Pew Research Center is out with an analysis of coronavirus deaths. It shows they are overwhelmingly concentrated in Congressional districts represented by Democrats.
Democrats represent 41 of 44 districts with the highest number of Covid-19 deaths.
This lopsided distribution could help explain a partisan divide in the views regarding whether a national shutdown was the right move, and whether it’s time to end it.
The coronavirus outbreak has taken the lives of nearly 100,000 Americans. Yet since the start of the outbreak, the death toll has been concentrated in a just a few places – mostly large metropolitan areas, especially the New York City area.
The places hit hardest by the coronavirus outbreak – which have relatively large shares of ethnic and racial minorities and residents living in densely populated urban and suburban areas – are almost all represented by congressional Democrats.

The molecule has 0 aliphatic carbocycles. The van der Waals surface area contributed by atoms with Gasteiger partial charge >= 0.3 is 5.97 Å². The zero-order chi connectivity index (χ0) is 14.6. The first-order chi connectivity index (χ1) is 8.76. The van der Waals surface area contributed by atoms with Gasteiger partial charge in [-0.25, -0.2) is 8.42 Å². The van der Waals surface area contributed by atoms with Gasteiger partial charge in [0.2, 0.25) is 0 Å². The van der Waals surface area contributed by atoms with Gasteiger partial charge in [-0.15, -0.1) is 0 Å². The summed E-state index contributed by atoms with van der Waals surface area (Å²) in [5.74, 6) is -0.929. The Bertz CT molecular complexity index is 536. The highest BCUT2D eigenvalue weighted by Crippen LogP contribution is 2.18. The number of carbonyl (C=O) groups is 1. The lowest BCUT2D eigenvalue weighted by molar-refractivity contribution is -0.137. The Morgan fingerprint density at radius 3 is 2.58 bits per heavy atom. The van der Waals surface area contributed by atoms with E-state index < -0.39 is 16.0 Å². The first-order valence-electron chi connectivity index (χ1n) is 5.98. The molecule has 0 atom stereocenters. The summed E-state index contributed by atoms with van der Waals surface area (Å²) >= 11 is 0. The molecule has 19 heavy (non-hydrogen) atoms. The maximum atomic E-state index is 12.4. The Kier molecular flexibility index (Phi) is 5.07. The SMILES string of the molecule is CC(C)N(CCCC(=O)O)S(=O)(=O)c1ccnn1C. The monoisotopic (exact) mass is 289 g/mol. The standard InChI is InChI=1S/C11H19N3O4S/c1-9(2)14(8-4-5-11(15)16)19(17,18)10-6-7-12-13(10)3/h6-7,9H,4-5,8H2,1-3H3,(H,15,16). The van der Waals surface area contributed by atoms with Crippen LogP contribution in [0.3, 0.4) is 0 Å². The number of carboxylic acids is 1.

A new Pew Research Center analysis of data on official reports of COVID-19 deaths, collected by the John Hopkins University Center for Systems Science and Engineering, finds that, as of last week, nearly a quarter of all the deaths in the United States attributed to the coronavirus have been in just 12 congressional districts – all located in New York City and represented by Democrats in Congress. Of the more than 92,000 Americans who had died of COVID-19 as of May 20 (the date that the data in this analysis was collected), nearly 75,000 were in Democratic congressional districts.
Of the 44 hardest-hit congressional districts – the top 10% in terms of deaths – 41 are represented by Democrats, while three are represented by Republicans. These include the New York-area districts, as well as those in the Boston, Detroit and New Orleans metropolitan areas. The average death toll in each of these hardest-hit districts was 1,122 as of May 20.
The next 100 hardest-hit districts, which represent the remainder of the top third of districts, with an average of 270 deaths, also are disproportionately represented by Democrats: 75 are represented by Democrats, 25 by Republicans.
About two-thirds (68%) of the 44 least affected districts – the bottom 10%,